"You always want to beat your team-mate, but I am not stressing about it," he says. "I am quite confident in my own ability anyway. Jarno is a good benchmark, but all my career I have had good, quick team-mates and it doesn't really bother me too much. Monaco was probably one of the best performance of my whole career; okay, the result wasn't the podium but it was good in term of getting the best out of the car."
Kovalainen appears to be one of those drivers who excels when the car is less than perfect. Early in 2009, when his run of early-race retirements grabbed the attention, a glance at practice showed that he was often as quick as and sometimes quicker than Hamilton. Call it Giancarlo Fisichella syndrome - good enough to damn-near win a grand prix in a Force India but pummeled for two years by Fernando Alonso at Renault.
Whether we will get - or even should get - the chance to see Kovalainen in a front-running team in F1 again is up for debate - and perhaps his best chance is to hang in with Lotus and work towards making the team more competitive. That's where he sees his future right now, and with his stock edging up and recovering from the McLaren years he surely still has a long grand prix career ahead of him.
Kovalainen is enjoying life at Lotus © Sutton
He is adamant that he isn't just in F1 for the ride, and those that suspect he took the Lotus option out of desperation are wide of the mark. He has bought into the Lotus dream and wants to be there to reap the rewards.
"It definitely wasn't just to get in F1 and stay there," he says. "I had offers from established teams as potential places to go, but I saw the best chance for the future at Lotus because I need to be in a position where I can get 100 per cent out of the team one day and show that I can push the development. I thought that the best place was to start from zero, build a relationship with the team and be involved from the beginning. That was the biggest motivation."
His McLaren days are behind him, Kovalainen is going to have to climb every rung of the competitive ladder to get into the position to repeat his win in the 2008 Hungarian Grand Prix. It's something of a cliche, but he has emerged from the dream-turned-sour of McLaren to re-establish himself as a very capable grand prix driver. Where many would have been broken by his McLaren stint he emerged, to use a phrase beloved of Lewis Hamilton every time something has gone wrong, 'stronger' for the experience.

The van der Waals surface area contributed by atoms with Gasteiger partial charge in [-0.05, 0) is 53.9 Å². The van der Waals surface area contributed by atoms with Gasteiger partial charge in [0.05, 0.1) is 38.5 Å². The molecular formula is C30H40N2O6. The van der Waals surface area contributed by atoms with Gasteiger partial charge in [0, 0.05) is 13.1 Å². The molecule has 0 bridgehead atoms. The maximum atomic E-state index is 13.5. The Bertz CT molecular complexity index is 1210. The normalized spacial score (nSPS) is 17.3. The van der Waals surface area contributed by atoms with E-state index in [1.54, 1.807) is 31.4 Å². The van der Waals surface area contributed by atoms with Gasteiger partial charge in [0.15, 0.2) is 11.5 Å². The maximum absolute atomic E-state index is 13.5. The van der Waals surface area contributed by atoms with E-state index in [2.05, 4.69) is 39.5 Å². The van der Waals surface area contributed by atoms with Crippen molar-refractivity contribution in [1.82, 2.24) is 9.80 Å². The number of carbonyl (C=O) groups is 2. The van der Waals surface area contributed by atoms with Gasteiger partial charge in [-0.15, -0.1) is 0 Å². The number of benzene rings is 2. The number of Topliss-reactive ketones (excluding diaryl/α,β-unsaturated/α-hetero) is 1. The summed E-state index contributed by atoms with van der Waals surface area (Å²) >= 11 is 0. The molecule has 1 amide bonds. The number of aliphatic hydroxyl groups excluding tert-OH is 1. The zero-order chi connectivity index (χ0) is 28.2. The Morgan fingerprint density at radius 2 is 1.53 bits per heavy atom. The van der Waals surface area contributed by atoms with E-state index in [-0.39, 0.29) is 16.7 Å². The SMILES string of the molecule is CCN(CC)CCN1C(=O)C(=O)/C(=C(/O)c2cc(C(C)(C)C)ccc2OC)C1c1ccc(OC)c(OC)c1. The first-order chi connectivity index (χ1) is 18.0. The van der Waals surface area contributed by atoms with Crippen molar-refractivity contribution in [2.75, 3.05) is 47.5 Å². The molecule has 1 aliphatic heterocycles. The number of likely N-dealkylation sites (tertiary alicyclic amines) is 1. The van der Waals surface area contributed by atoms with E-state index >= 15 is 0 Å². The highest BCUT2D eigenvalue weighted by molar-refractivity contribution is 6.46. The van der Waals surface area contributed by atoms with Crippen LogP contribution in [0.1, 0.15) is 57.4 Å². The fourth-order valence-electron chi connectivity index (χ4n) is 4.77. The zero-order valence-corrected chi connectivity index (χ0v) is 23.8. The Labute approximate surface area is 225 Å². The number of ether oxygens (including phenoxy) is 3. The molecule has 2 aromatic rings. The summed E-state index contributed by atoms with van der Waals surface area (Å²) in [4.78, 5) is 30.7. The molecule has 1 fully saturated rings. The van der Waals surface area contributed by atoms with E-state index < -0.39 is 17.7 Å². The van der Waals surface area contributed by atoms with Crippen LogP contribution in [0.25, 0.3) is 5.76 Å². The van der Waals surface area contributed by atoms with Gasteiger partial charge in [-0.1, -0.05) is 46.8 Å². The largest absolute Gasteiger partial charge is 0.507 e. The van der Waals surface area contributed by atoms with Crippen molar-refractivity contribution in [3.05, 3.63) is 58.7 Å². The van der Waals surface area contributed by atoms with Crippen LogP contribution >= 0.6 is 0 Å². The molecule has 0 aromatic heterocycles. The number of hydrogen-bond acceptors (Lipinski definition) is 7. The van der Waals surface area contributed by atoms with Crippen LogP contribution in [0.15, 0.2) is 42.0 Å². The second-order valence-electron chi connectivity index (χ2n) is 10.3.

Kovalainen may be no superstar in the Hamilton ilk, but neither is he a mere journeyman. If he keeps showing well against Trulli for the rest of the year, expect a few teams to re-assess his merits. There's plenty of life in Formula 1's sole remaining Finn yet.
Get back on track. Join today for unlimited access to all Autosport news and features.
Are you an Autosport magazine subscriber? Activate your online account
Your Autosport Plus membership includes:
- Unlimited access to Autosport's news - no monthly cap.
- Read the best motorsport features, analysis and opinion.
- Explore Forix, our comprehensive motorsport stats database.
- Choose from monthly, yearly and two-yearly packages.
Edd Straw is Editor-in-Chief of Autosport, overseeing both print and digital versions of the brand. Edd has worked for Autosport since joining as a junior reporter in 2002. He became Editor in November 2014, having previously worked as National Editor, News Editor and Grand Prix Editor.
Originally from Guernsey in the Channel Islands, he joined Autosport shortly after graduating from university. He went on to cover a wide range of categories from club motorsport to the World Touring Car Championship and Le Mans to Formula 3 before switching to F1 full-time at the 2008 French Grand Prix. He continues to cover a range of international events in his position as Editor-in-Chief.
In his spare time, he was formerly a club racer whose abilities did not match his enthusiasm in a variety of categories.